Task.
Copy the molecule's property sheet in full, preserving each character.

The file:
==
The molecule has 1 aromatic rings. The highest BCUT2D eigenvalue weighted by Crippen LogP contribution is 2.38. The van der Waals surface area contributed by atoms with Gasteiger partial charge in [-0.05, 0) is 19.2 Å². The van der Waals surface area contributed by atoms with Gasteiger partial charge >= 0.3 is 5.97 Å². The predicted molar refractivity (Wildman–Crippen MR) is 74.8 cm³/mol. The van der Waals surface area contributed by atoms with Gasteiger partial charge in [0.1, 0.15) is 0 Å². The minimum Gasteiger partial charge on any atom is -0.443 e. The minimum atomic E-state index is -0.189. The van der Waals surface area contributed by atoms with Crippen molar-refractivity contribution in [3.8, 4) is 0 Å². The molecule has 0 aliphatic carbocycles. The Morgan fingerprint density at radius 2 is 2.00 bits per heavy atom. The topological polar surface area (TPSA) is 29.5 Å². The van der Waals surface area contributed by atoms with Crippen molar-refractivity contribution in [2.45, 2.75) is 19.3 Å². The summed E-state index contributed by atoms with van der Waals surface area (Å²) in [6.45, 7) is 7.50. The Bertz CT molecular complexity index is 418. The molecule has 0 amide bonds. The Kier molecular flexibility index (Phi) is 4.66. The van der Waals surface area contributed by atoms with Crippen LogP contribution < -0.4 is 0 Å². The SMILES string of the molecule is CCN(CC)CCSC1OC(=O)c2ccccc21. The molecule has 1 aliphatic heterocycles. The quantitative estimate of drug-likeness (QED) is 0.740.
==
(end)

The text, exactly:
The molecule has 1 aromatic rings. The highest BCUT2D eigenvalue weighted by Crippen LogP contribution is 2.38. The van der Waals surface area contributed by atoms with Gasteiger partial charge in [-0.05, 0) is 19.2 Å². The van der Waals surface area contributed by atoms with Gasteiger partial charge >= 0.3 is 5.97 Å². The predicted molar refractivity (Wildman–Crippen MR) is 74.8 cm³/mol. The van der Waals surface area contributed by atoms with Gasteiger partial charge in [0.1, 0.15) is 0 Å². The minimum Gasteiger partial charge on any atom is -0.443 e. The minimum atomic E-state index is -0.189. The van der Waals surface area contributed by atoms with Crippen molar-refractivity contribution in [3.8, 4) is 0 Å². The molecule has 0 aliphatic carbocycles. The Morgan fingerprint density at radius 2 is 2.00 bits per heavy atom. The topological polar surface area (TPSA) is 29.5 Å². The van der Waals surface area contributed by atoms with Crippen molar-refractivity contribution in [2.45, 2.75) is 19.3 Å². The summed E-state index contributed by atoms with van der Waals surface area (Å²) in [6.45, 7) is 7.50. The Bertz CT molecular complexity index is 418. The molecule has 0 amide bonds. The Kier molecular flexibility index (Phi) is 4.66. The van der Waals surface area contributed by atoms with Crippen LogP contribution < -0.4 is 0 Å². The SMILES string of the molecule is CCN(CC)CCSC1OC(=O)c2ccccc21. The molecule has 1 aliphatic heterocycles. The quantitative estimate of drug-likeness (QED) is 0.740.